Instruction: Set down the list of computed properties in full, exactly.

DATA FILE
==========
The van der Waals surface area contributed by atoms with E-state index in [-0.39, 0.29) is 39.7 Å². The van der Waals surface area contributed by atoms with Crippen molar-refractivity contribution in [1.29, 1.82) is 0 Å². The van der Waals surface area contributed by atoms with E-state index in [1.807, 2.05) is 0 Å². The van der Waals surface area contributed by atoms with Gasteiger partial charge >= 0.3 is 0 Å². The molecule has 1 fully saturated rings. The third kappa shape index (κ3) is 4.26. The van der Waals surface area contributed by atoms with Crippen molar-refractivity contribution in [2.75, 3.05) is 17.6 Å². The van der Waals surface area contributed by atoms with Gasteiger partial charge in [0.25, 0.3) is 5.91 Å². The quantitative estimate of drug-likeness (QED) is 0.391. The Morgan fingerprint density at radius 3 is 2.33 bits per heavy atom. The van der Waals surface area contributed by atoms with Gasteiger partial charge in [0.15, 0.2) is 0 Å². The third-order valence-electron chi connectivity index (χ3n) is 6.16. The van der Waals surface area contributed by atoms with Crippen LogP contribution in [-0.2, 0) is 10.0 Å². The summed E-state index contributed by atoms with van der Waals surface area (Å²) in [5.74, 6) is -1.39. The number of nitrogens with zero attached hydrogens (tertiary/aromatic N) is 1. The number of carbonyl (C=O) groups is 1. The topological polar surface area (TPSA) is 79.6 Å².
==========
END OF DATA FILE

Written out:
The van der Waals surface area contributed by atoms with E-state index in [-0.39, 0.29) is 39.7 Å². The van der Waals surface area contributed by atoms with Crippen molar-refractivity contribution in [1.29, 1.82) is 0 Å². The van der Waals surface area contributed by atoms with E-state index in [1.807, 2.05) is 0 Å². The van der Waals surface area contributed by atoms with Gasteiger partial charge >= 0.3 is 0 Å². The molecule has 1 fully saturated rings. The third kappa shape index (κ3) is 4.26. The van der Waals surface area contributed by atoms with Crippen molar-refractivity contribution in [2.75, 3.05) is 17.6 Å². The van der Waals surface area contributed by atoms with Gasteiger partial charge in [0.25, 0.3) is 5.91 Å². The quantitative estimate of drug-likeness (QED) is 0.391. The Morgan fingerprint density at radius 3 is 2.33 bits per heavy atom. The van der Waals surface area contributed by atoms with Gasteiger partial charge in [0.15, 0.2) is 0 Å². The third-order valence-electron chi connectivity index (χ3n) is 6.16. The van der Waals surface area contributed by atoms with Crippen LogP contribution in [-0.2, 0) is 10.0 Å². The summed E-state index contributed by atoms with van der Waals surface area (Å²) in [5.74, 6) is -1.39. The number of nitrogens with zero attached hydrogens (tertiary/aromatic N) is 1. The number of carbonyl (C=O) groups is 1. The topological polar surface area (TPSA) is 79.6 Å².